The largest association of psychologists in the world has unanimously approved a resolution calling for same-sex marriage to be legalised in the US.

The resolution was passed by the American Psychological Association (APA), which represents 154,000 members, ahead of its annual convention in Washington.

The resolution calls for all US states to repeal measures barring same-sex couples from marrying “and to enact laws to provide full marriage equality to same-sex couples”.

It also urges the federal government “to extend full recognition to legally married same-sex couples, and to accord them all of the rights, benefits, and responsibilities that it provides to legally married different-sex couples”.

All 175 members of the APA Council of Representatives voted in favour of the resolution, citing growing research that shows that “many gay men and lesbians, like their heterosexual counterparts, desire to form stable, long-lasting and committed intimate relationships and are successful in doing so”.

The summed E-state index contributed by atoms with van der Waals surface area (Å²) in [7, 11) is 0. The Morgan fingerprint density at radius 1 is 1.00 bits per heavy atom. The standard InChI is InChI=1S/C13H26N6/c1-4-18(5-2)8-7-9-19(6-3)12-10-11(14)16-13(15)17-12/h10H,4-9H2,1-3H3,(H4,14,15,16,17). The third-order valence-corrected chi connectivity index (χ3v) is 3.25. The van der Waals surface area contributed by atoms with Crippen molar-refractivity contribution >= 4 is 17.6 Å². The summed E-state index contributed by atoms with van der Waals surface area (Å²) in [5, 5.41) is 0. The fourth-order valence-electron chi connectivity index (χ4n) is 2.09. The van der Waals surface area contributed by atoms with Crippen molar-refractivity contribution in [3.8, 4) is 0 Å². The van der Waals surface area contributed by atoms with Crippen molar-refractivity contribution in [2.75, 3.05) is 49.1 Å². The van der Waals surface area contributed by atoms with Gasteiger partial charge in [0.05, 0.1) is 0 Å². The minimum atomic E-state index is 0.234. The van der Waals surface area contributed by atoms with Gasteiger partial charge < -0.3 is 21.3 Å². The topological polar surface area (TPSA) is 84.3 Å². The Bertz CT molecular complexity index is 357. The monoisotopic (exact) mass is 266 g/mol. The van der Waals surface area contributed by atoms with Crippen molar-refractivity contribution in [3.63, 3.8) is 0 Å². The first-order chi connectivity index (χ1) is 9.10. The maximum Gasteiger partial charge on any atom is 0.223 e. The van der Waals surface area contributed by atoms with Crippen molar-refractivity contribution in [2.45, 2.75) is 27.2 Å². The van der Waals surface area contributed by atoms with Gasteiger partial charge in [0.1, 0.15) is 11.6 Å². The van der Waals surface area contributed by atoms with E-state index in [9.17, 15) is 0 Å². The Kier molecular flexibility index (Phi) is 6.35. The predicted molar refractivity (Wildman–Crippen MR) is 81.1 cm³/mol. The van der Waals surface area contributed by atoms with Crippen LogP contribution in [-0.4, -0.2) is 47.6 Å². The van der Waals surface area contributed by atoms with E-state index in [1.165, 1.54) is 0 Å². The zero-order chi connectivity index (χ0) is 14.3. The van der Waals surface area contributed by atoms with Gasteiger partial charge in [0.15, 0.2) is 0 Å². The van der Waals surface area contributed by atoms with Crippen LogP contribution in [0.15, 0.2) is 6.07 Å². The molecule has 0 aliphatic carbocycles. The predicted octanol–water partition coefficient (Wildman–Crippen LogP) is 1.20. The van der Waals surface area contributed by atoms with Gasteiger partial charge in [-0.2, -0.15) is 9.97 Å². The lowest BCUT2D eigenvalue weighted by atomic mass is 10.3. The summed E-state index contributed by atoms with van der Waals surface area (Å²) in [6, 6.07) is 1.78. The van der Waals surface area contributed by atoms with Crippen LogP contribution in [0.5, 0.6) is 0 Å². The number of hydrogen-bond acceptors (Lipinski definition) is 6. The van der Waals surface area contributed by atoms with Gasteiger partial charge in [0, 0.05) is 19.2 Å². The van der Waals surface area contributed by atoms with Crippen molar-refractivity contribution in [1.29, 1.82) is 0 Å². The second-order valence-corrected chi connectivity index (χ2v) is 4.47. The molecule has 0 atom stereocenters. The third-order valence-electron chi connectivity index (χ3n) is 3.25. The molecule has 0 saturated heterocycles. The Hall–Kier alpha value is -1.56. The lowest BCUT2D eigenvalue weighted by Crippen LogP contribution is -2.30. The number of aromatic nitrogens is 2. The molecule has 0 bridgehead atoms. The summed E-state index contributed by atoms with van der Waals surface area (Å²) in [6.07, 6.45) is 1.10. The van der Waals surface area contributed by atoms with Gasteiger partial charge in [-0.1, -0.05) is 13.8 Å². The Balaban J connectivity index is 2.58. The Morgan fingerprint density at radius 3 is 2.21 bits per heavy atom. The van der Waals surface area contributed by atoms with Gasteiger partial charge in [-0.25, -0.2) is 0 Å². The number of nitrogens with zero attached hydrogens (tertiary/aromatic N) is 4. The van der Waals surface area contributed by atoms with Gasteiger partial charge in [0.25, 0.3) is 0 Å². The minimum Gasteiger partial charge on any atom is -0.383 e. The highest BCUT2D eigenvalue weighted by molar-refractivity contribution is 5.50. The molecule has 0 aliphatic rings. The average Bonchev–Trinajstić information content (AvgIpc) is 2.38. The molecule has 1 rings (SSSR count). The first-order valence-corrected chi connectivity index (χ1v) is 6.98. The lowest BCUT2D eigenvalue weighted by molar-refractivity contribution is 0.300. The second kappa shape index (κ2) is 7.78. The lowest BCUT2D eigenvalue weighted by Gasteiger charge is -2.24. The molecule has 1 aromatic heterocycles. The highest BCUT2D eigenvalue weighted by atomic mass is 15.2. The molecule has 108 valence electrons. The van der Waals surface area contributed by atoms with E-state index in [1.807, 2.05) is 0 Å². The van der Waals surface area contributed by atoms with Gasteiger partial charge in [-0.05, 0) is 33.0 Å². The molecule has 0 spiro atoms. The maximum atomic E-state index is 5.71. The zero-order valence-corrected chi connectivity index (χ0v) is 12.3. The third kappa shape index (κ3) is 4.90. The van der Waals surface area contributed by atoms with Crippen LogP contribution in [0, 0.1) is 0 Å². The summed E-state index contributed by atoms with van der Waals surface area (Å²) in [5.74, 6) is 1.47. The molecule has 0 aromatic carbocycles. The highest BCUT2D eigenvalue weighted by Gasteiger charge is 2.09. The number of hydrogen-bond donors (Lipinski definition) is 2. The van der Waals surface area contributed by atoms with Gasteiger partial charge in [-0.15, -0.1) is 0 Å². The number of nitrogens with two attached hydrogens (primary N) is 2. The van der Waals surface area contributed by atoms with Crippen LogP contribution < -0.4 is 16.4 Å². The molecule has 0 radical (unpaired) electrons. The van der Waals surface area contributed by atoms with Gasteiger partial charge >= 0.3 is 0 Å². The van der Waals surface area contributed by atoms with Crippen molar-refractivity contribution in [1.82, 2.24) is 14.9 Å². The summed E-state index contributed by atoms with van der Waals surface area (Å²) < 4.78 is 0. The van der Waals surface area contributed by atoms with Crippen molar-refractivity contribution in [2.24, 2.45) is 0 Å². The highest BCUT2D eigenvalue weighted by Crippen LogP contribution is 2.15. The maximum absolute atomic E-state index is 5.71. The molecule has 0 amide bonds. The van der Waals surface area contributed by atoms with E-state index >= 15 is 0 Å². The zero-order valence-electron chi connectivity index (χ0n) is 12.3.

The resolution added that “emerging evidence suggests that statewide campaigns to deny same-sex couples legal access to civil marriage are a significant source of stress to the lesbian, gay and bisexual residents of those states and may have negative effects on their psychological well-being”.

Speaking to USA Today, Clinton Anderson, director of APA’s Office on Lesbian, Gay, Bisexual and Transgender Concerns, said: “Now as the country has really begun to have experience with gay marriage, our position is much clearer and more straightforward — that marriage equity is the policy that the country should be moving toward.”

The preamble of the resolution notes that “Homosexuality is a normal expression of human sexual orientation that poses no inherent obstacle to leading a happy, healthy, and productive life, including the capacity to form healthy and mutually satisfying intimate relationships with another person of the same sex and to raise healthy and well-adjusted children…”

Same-sex marriage is legal in six US states (Connecticut, Iowa, Massachusetts, New Hampshire, New York and Vermont) and the District of Columbia. The federal government does not recognise these marriages.

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